12.     What would you say are the main advantages and disadvantages of self-publishing     against being published or the other way around?

That is such a hard question. I would say that self-publishing is great as you make your own choices and timetable. There are so many channels now that it is possible for a self-published author to make it into the shops.

It is really hard work self-publishing. You have to do all your own promotion, because if you don’t get it out there no one else will. With a publishing house you need an agent which you have to pay for and then hope that a publishing house will take your work. That sounds very defeatist and I don’t mean it to. If you don’t have the funds for that rout, self-publishing is a way to share your work and maintain complete control. It’s about finding the right path for you and your book.

13.     Do you have any advice for other budding authors?

If you have an idea, go for it. Don’t second guess it and never throw ideas away. Think about your motives for wanting to be a writer. I personally am not in this for fame and fortune. If that is your motivation that’s cool, just don’t let it be the only reason. Write because you want too or need to. Write because it’s all you think about and you have a million ideas in your head that keep you up at night. Beverly Hollowed once said to me, being a writer, is part of who you are, I really believe that. Above all else enjoy it. It’s a creative art not a test.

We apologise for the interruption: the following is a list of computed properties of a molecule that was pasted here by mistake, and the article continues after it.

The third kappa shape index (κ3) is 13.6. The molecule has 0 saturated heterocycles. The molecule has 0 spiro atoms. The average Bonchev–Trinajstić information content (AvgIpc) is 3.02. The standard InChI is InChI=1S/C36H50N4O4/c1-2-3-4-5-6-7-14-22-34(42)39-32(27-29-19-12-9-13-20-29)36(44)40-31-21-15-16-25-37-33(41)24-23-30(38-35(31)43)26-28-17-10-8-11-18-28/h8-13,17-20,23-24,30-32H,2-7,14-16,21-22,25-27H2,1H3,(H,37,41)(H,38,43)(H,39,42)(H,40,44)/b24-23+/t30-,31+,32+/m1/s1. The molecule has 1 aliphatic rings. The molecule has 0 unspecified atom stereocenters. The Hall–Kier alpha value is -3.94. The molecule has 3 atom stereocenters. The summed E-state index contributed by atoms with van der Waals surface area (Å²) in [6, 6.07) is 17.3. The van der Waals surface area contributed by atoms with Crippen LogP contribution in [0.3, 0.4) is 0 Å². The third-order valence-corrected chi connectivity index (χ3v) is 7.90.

14.     How do you relax?

I read, or I go out for walks with my children. I have a pet parrot and I spent time training him which is always an experience! My oldest son love to bake so we quite often make things at the weekend together. I also love movies. Fantasy and Sci-Fi are my favourites but I do watch action and girly rom-coms to.

15.      What is your favorite book and why?

My favourite book is Forever and Always by Beverly Hollowed. It is the best love story I have ever read. I cry every time I read it and I have two copies, so I read it a lot! I love the characters. They are so relatable. I actually tried to have a conversation about the male lead in the book with my husband, because I was heartbroken by a scene he was in. My husband had no idea who I was talking about. I got that immersed in the story I believed the characters were real. Now if that is not a sign of a great book I don’t know what is.


Wow! That was great. Thank you so much for your time.

Check out G.S Tucker’s new book, The Aurora Stone, available on Amazon. I expect lots more in the future from this emerging talent.

Here are her links: